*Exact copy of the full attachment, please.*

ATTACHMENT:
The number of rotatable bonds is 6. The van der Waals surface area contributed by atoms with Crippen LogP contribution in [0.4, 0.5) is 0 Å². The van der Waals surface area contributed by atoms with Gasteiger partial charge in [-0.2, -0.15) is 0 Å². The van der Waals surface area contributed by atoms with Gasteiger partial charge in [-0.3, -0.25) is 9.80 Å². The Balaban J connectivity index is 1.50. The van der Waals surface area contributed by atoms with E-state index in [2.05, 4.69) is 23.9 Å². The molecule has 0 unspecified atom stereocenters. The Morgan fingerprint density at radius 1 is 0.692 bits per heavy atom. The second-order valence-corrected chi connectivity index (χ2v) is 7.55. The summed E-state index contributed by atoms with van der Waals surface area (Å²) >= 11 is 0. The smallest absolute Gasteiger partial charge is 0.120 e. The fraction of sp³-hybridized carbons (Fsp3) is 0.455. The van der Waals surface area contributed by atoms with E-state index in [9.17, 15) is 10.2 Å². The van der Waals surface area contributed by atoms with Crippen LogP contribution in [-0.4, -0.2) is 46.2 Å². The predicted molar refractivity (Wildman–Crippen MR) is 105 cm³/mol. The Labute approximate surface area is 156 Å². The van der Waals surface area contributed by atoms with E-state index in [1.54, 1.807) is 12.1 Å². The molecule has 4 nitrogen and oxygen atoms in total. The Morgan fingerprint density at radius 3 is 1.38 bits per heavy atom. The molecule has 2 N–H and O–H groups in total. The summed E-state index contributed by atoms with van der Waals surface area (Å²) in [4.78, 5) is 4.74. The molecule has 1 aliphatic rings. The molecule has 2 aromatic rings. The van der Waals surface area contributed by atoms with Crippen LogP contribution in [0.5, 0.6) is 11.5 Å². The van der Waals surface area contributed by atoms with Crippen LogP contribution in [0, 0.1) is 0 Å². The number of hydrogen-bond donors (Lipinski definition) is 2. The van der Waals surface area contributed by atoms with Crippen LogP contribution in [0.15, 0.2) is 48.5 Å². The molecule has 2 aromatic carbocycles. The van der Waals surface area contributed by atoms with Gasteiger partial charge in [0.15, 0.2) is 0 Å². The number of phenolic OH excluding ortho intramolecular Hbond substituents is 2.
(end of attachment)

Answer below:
The number of rotatable bonds is 6. The van der Waals surface area contributed by atoms with Crippen LogP contribution in [0.4, 0.5) is 0 Å². The van der Waals surface area contributed by atoms with Gasteiger partial charge in [-0.2, -0.15) is 0 Å². The van der Waals surface area contributed by atoms with Gasteiger partial charge in [-0.3, -0.25) is 9.80 Å². The Balaban J connectivity index is 1.50. The van der Waals surface area contributed by atoms with E-state index in [2.05, 4.69) is 23.9 Å². The molecule has 0 unspecified atom stereocenters. The Morgan fingerprint density at radius 1 is 0.692 bits per heavy atom. The second-order valence-corrected chi connectivity index (χ2v) is 7.55. The summed E-state index contributed by atoms with van der Waals surface area (Å²) >= 11 is 0. The smallest absolute Gasteiger partial charge is 0.120 e. The fraction of sp³-hybridized carbons (Fsp3) is 0.455. The van der Waals surface area contributed by atoms with E-state index in [9.17, 15) is 10.2 Å². The van der Waals surface area contributed by atoms with Crippen LogP contribution in [-0.4, -0.2) is 46.2 Å². The predicted molar refractivity (Wildman–Crippen MR) is 105 cm³/mol. The Labute approximate surface area is 156 Å². The van der Waals surface area contributed by atoms with E-state index in [1.54, 1.807) is 12.1 Å². The molecule has 4 nitrogen and oxygen atoms in total. The Morgan fingerprint density at radius 3 is 1.38 bits per heavy atom. The molecule has 2 N–H and O–H groups in total. The summed E-state index contributed by atoms with van der Waals surface area (Å²) in [4.78, 5) is 4.74. The molecule has 1 aliphatic rings. The molecule has 2 aromatic rings. The van der Waals surface area contributed by atoms with Crippen LogP contribution in [0.5, 0.6) is 11.5 Å². The van der Waals surface area contributed by atoms with Crippen LogP contribution in [0, 0.1) is 0 Å². The number of hydrogen-bond donors (Lipinski definition) is 2. The van der Waals surface area contributed by atoms with Crippen LogP contribution in [0.15, 0.2) is 48.5 Å². The molecule has 2 aromatic carbocycles. The van der Waals surface area contributed by atoms with Gasteiger partial charge in [0.15, 0.2) is 0 Å². The number of phenolic OH excluding ortho intramolecular Hbond substituents is 2.